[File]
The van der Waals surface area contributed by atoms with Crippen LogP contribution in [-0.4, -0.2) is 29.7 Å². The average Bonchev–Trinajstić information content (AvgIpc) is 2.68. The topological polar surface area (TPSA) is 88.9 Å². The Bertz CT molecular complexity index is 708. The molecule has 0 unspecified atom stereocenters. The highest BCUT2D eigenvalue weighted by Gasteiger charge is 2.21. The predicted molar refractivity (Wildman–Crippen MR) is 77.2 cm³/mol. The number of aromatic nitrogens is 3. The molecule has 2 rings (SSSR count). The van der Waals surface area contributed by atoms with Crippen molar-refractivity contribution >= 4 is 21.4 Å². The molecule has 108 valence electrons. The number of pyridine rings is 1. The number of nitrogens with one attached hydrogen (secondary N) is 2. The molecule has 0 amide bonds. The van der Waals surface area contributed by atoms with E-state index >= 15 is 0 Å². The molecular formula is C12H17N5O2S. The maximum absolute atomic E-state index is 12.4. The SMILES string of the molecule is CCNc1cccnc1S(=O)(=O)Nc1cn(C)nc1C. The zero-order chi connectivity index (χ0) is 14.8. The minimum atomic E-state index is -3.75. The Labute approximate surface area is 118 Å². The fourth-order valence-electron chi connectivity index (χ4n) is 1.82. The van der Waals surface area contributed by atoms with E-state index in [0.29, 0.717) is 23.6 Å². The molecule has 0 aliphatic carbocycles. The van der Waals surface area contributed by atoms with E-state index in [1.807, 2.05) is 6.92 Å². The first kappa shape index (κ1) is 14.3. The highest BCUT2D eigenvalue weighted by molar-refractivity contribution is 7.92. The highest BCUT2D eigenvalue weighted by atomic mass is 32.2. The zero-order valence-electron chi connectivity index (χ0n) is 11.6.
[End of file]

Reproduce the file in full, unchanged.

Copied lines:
The van der Waals surface area contributed by atoms with Crippen LogP contribution in [-0.4, -0.2) is 29.7 Å². The average Bonchev–Trinajstić information content (AvgIpc) is 2.68. The topological polar surface area (TPSA) is 88.9 Å². The Bertz CT molecular complexity index is 708. The molecule has 0 unspecified atom stereocenters. The highest BCUT2D eigenvalue weighted by Gasteiger charge is 2.21. The predicted molar refractivity (Wildman–Crippen MR) is 77.2 cm³/mol. The number of aromatic nitrogens is 3. The molecule has 2 rings (SSSR count). The van der Waals surface area contributed by atoms with Crippen molar-refractivity contribution >= 4 is 21.4 Å². The molecule has 108 valence electrons. The number of pyridine rings is 1. The number of nitrogens with one attached hydrogen (secondary N) is 2. The molecule has 0 amide bonds. The van der Waals surface area contributed by atoms with E-state index >= 15 is 0 Å². The molecular formula is C12H17N5O2S. The maximum absolute atomic E-state index is 12.4. The SMILES string of the molecule is CCNc1cccnc1S(=O)(=O)Nc1cn(C)nc1C. The zero-order chi connectivity index (χ0) is 14.8. The minimum atomic E-state index is -3.75. The Labute approximate surface area is 118 Å². The fourth-order valence-electron chi connectivity index (χ4n) is 1.82. The van der Waals surface area contributed by atoms with E-state index in [0.29, 0.717) is 23.6 Å². The molecule has 0 aliphatic carbocycles. The van der Waals surface area contributed by atoms with E-state index in [1.807, 2.05) is 6.92 Å². The first kappa shape index (κ1) is 14.3. The highest BCUT2D eigenvalue weighted by molar-refractivity contribution is 7.92. The highest BCUT2D eigenvalue weighted by atomic mass is 32.2. The zero-order valence-electron chi connectivity index (χ0n) is 11.6.